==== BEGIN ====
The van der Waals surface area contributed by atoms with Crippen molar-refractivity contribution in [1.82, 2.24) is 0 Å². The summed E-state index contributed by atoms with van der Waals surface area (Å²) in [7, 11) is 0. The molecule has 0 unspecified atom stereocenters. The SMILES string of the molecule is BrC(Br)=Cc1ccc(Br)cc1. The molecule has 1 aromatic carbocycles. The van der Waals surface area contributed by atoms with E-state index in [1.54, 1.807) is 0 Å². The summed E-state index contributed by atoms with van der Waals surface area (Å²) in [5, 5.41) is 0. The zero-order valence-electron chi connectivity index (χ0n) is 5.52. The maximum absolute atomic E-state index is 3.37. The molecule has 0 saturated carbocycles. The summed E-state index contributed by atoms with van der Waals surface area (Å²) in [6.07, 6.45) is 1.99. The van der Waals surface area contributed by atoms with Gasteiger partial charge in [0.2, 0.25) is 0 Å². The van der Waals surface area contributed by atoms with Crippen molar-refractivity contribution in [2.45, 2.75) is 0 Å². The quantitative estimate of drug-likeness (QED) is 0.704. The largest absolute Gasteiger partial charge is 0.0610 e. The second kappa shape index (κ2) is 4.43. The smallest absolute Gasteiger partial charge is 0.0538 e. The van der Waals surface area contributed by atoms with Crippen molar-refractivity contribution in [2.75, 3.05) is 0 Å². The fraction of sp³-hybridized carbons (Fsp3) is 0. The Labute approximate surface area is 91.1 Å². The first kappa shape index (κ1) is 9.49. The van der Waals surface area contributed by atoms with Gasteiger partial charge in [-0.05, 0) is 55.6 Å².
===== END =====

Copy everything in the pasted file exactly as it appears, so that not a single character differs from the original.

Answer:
The van der Waals surface area contributed by atoms with Crippen molar-refractivity contribution in [1.82, 2.24) is 0 Å². The summed E-state index contributed by atoms with van der Waals surface area (Å²) in [7, 11) is 0. The molecule has 0 unspecified atom stereocenters. The SMILES string of the molecule is BrC(Br)=Cc1ccc(Br)cc1. The molecule has 1 aromatic carbocycles. The van der Waals surface area contributed by atoms with E-state index in [1.54, 1.807) is 0 Å². The summed E-state index contributed by atoms with van der Waals surface area (Å²) in [5, 5.41) is 0. The zero-order valence-electron chi connectivity index (χ0n) is 5.52. The maximum absolute atomic E-state index is 3.37. The molecule has 0 saturated carbocycles. The summed E-state index contributed by atoms with van der Waals surface area (Å²) in [6.07, 6.45) is 1.99. The van der Waals surface area contributed by atoms with Gasteiger partial charge in [0.2, 0.25) is 0 Å². The van der Waals surface area contributed by atoms with Crippen molar-refractivity contribution in [2.45, 2.75) is 0 Å². The quantitative estimate of drug-likeness (QED) is 0.704. The largest absolute Gasteiger partial charge is 0.0610 e. The second kappa shape index (κ2) is 4.43. The smallest absolute Gasteiger partial charge is 0.0538 e. The van der Waals surface area contributed by atoms with Crippen molar-refractivity contribution in [2.75, 3.05) is 0 Å². The fraction of sp³-hybridized carbons (Fsp3) is 0. The Labute approximate surface area is 91.1 Å². The first kappa shape index (κ1) is 9.49. The van der Waals surface area contributed by atoms with Gasteiger partial charge in [-0.05, 0) is 55.6 Å².